U.S. Poised to Publish $200 Billion China Tariff List

The move is the latest step in the trade war between the world's two largest economies

The move is the latest step in the trade war between the world's two largest economies

US Trade Representative Robert Lighthizer said there was "no justification" for China's retaliation. The publication of the list starts a weeks-long process that includes a public-comment period and hearings.

The move escalates the trade war between the world's two largest economies.

The tariff list could be released as soon as Tuesday, and likely this week, the report said.

The Trump administration's 25 percent tariffs on $34 billion of medical equipment, electronics and other goods from China, imposed in a dispute over technology policy, apply to exports made by U.S. or European companies as well as Chinese suppliers. "This action falls short of a strategy that will give the administration negotiating leverage with China while maintaining the long-term health and prosperity of the American economy".

According to the Ministry of Commerce, China considered the substitution of imports and the overall impact on trade and investment while making up a list of United States goods hit by import duties. "It will also result in retaliatory tariffs, further hurting American workers", a Chamber spokeswoman said.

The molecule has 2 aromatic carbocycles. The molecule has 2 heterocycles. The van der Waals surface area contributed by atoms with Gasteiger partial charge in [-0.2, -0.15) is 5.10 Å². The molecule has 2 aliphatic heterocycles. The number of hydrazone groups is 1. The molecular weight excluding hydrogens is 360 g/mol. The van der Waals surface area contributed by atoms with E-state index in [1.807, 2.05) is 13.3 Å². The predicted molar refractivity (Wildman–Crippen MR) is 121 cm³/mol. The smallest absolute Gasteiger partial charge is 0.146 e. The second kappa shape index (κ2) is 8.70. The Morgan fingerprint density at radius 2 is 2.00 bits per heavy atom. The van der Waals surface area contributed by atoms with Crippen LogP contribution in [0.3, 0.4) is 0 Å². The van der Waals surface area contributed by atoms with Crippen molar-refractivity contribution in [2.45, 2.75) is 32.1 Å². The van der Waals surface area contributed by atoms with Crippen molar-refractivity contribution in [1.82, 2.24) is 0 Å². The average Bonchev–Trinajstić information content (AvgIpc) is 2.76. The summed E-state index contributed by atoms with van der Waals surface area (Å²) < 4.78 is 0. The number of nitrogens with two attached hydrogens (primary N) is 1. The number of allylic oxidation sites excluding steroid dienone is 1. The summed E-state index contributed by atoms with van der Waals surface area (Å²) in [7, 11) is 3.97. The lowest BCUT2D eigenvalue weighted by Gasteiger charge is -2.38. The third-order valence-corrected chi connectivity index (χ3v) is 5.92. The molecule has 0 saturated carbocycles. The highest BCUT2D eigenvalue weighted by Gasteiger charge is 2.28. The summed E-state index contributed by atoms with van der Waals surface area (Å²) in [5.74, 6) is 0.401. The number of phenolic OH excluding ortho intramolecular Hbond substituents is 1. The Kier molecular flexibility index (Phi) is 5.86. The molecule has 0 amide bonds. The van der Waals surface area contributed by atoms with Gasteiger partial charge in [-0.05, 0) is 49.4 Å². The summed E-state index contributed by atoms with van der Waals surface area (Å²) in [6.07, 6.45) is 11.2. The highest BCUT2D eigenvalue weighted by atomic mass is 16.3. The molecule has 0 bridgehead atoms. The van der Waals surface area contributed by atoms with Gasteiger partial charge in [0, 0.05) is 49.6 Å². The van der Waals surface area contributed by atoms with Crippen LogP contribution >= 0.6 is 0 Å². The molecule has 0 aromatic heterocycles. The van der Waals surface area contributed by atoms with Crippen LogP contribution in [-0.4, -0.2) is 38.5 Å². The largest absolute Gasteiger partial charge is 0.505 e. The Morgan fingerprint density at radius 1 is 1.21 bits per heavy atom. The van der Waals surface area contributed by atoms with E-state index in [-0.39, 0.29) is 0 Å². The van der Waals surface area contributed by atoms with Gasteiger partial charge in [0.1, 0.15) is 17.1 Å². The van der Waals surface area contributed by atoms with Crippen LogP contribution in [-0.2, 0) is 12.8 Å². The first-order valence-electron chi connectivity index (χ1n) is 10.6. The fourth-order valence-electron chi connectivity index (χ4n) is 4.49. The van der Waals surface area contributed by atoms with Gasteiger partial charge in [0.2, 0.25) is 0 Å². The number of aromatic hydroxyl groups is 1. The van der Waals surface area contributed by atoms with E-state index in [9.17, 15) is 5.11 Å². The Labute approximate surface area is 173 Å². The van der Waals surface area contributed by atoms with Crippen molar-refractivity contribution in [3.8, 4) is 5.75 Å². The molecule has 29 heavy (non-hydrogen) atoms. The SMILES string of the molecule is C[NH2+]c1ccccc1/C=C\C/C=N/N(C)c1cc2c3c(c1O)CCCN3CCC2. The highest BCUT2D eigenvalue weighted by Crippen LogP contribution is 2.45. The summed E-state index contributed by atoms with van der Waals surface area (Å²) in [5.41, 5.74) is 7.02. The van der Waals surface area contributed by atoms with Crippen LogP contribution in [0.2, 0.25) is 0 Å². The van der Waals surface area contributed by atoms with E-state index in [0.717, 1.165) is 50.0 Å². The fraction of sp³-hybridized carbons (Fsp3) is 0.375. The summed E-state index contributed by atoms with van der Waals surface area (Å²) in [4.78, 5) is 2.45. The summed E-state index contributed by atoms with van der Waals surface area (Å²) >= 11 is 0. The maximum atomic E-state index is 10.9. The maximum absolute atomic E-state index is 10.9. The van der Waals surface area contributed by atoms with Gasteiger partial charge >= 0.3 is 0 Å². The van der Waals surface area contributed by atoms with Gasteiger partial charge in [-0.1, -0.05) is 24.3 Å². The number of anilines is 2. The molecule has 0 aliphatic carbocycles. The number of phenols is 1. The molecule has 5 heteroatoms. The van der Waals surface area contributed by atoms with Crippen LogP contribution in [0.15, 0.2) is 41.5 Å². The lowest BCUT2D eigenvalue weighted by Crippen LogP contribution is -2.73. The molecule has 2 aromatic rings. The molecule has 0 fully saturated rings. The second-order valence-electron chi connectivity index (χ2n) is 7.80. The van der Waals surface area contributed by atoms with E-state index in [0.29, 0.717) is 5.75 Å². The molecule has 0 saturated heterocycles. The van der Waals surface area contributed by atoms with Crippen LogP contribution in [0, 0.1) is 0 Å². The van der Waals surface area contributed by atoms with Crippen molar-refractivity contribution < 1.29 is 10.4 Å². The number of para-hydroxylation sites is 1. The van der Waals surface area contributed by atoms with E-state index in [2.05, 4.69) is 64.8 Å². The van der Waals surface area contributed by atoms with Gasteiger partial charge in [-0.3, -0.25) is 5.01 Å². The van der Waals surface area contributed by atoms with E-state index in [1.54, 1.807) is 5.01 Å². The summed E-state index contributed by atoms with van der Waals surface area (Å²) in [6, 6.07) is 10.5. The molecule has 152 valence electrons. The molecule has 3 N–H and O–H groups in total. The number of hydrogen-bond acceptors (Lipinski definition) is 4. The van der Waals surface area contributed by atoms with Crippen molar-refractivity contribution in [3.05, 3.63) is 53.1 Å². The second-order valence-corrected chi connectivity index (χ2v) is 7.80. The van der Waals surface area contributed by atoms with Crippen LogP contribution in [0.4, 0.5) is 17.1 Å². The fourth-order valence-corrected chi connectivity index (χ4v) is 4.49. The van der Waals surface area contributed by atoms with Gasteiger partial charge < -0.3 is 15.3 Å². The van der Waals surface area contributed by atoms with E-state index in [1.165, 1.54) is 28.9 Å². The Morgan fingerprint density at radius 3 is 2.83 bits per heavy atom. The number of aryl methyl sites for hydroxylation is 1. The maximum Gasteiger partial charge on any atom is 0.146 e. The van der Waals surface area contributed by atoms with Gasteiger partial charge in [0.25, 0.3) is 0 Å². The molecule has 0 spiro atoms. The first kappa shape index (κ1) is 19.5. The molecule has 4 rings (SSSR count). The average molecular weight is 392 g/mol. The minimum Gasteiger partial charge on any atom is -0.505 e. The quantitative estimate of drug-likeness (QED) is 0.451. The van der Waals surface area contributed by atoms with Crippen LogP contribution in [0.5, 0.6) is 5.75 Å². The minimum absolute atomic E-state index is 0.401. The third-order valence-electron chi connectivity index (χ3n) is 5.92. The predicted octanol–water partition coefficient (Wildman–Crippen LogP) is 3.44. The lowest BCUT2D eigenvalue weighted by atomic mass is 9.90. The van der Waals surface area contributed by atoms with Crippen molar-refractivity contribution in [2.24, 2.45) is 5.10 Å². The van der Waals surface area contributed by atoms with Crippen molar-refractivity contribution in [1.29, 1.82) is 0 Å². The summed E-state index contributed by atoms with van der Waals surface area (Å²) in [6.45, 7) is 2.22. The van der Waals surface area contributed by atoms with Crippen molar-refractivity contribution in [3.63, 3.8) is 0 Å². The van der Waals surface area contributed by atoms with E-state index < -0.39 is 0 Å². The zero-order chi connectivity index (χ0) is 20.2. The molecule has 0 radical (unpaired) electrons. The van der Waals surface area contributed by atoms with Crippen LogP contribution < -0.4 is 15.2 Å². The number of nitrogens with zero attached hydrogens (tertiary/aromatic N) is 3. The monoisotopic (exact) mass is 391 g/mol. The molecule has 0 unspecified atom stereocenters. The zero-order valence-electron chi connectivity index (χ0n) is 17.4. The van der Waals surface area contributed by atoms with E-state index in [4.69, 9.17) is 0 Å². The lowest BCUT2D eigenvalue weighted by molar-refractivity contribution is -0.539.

On Friday, the US slapped 25 percent taxes on $34 billion in Chinese imports, a lot of them are industrial goods that the Trump administration says receive subsidies or other unfair support from Beijing.

On Tuesday, the Office of the US Trade Representative proposed 10 percent tariffs on a list of 6,031 Chinese product lines.

The US is planning to implement 25 per cent tariffs on a further $US16 billion worth of Chinese imports within the next fortnight. "We can not turn a blind eye to China's mercantilist trade practices, but this action falls short of a strategy that will give the administration negotiating leverage with China while maintaining the long-term health and prosperity of the American economy".

Administration officials said they hoped the measures would convince the Chinese government to increase market access for United States companies and address allegations of the theft of intellectual property.

The president of the European Union Chamber of Commerce in China, Mats Harborn, said Tuesday one of its members moved final assembly of goods for the American market from China to a newly created USA company. "We can not turn a blind eye to China's mercantilist trade practices, but this action falls short of a strategy that will give the administration negotiating leverage with China while maintaining the long-term health and prosperity of the American economy".

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